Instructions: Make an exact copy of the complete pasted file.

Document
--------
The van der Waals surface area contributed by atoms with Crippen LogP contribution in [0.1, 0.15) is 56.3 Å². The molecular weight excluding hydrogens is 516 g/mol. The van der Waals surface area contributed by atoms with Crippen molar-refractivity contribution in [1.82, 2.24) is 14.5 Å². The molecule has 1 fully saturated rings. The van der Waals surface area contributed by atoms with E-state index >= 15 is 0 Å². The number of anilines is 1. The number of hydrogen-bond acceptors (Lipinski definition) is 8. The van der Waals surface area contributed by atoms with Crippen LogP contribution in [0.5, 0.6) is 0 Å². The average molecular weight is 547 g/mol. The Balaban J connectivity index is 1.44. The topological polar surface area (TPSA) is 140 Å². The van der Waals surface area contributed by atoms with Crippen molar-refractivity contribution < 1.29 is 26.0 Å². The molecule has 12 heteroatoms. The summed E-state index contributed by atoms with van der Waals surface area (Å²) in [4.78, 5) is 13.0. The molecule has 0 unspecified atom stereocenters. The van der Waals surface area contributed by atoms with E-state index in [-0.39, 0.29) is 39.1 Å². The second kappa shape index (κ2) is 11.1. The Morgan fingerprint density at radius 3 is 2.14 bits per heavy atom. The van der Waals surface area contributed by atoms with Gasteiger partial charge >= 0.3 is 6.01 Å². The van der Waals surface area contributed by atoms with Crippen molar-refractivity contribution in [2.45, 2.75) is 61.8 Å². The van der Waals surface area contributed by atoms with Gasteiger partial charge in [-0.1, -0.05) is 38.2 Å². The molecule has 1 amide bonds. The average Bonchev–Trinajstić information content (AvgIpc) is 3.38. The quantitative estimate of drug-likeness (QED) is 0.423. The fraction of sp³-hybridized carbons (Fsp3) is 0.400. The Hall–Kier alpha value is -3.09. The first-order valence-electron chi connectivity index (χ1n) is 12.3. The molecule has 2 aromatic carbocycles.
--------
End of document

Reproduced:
The van der Waals surface area contributed by atoms with Crippen LogP contribution in [0.1, 0.15) is 56.3 Å². The molecular weight excluding hydrogens is 516 g/mol. The van der Waals surface area contributed by atoms with Crippen molar-refractivity contribution in [1.82, 2.24) is 14.5 Å². The molecule has 1 fully saturated rings. The van der Waals surface area contributed by atoms with E-state index >= 15 is 0 Å². The number of anilines is 1. The number of hydrogen-bond acceptors (Lipinski definition) is 8. The van der Waals surface area contributed by atoms with Crippen LogP contribution in [0.5, 0.6) is 0 Å². The average molecular weight is 547 g/mol. The Balaban J connectivity index is 1.44. The topological polar surface area (TPSA) is 140 Å². The van der Waals surface area contributed by atoms with Crippen molar-refractivity contribution < 1.29 is 26.0 Å². The molecule has 12 heteroatoms. The summed E-state index contributed by atoms with van der Waals surface area (Å²) in [4.78, 5) is 13.0. The molecule has 0 unspecified atom stereocenters. The van der Waals surface area contributed by atoms with E-state index in [-0.39, 0.29) is 39.1 Å². The second kappa shape index (κ2) is 11.1. The Morgan fingerprint density at radius 3 is 2.14 bits per heavy atom. The van der Waals surface area contributed by atoms with Gasteiger partial charge >= 0.3 is 6.01 Å². The van der Waals surface area contributed by atoms with Crippen molar-refractivity contribution in [2.45, 2.75) is 61.8 Å². The van der Waals surface area contributed by atoms with Gasteiger partial charge in [-0.1, -0.05) is 38.2 Å². The molecule has 1 amide bonds. The average Bonchev–Trinajstić information content (AvgIpc) is 3.38. The quantitative estimate of drug-likeness (QED) is 0.423. The fraction of sp³-hybridized carbons (Fsp3) is 0.400. The Hall–Kier alpha value is -3.09. The first-order valence-electron chi connectivity index (χ1n) is 12.3. The molecule has 2 aromatic carbocycles.